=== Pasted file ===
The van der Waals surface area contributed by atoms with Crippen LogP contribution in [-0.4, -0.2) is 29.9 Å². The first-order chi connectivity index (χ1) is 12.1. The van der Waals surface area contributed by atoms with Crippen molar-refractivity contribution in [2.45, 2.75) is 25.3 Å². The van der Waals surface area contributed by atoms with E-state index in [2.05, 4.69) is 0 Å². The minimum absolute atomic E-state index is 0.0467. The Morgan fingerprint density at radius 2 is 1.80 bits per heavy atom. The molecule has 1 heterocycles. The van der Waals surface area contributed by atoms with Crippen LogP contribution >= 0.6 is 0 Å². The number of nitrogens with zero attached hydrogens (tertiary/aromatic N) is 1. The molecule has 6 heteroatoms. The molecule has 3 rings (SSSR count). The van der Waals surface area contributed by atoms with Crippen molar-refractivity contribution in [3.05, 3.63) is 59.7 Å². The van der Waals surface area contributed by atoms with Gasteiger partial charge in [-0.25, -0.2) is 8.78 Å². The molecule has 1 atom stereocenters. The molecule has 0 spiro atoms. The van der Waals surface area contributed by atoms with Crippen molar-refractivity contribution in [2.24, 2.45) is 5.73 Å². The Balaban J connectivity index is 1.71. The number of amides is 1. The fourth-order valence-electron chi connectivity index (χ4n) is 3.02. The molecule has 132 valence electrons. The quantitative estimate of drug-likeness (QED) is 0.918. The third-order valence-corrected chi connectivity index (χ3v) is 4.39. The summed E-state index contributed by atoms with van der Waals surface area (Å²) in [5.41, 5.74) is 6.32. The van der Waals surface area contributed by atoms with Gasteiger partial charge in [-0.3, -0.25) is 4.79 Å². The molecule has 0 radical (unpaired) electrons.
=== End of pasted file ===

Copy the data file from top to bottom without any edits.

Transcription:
The van der Waals surface area contributed by atoms with Crippen LogP contribution in [-0.4, -0.2) is 29.9 Å². The first-order chi connectivity index (χ1) is 12.1. The van der Waals surface area contributed by atoms with Crippen molar-refractivity contribution in [2.45, 2.75) is 25.3 Å². The van der Waals surface area contributed by atoms with E-state index in [2.05, 4.69) is 0 Å². The minimum absolute atomic E-state index is 0.0467. The Morgan fingerprint density at radius 2 is 1.80 bits per heavy atom. The molecule has 1 heterocycles. The van der Waals surface area contributed by atoms with Crippen LogP contribution >= 0.6 is 0 Å². The number of nitrogens with zero attached hydrogens (tertiary/aromatic N) is 1. The molecule has 6 heteroatoms. The molecule has 3 rings (SSSR count). The van der Waals surface area contributed by atoms with Crippen molar-refractivity contribution in [3.05, 3.63) is 59.7 Å². The van der Waals surface area contributed by atoms with Gasteiger partial charge in [-0.25, -0.2) is 8.78 Å². The molecule has 1 atom stereocenters. The molecule has 0 spiro atoms. The van der Waals surface area contributed by atoms with Crippen molar-refractivity contribution in [2.24, 2.45) is 5.73 Å². The Balaban J connectivity index is 1.71. The number of amides is 1. The fourth-order valence-electron chi connectivity index (χ4n) is 3.02. The molecule has 132 valence electrons. The quantitative estimate of drug-likeness (QED) is 0.918. The third-order valence-corrected chi connectivity index (χ3v) is 4.39. The summed E-state index contributed by atoms with van der Waals surface area (Å²) in [5.41, 5.74) is 6.32. The van der Waals surface area contributed by atoms with Gasteiger partial charge in [-0.3, -0.25) is 4.79 Å². The molecule has 0 radical (unpaired) electrons.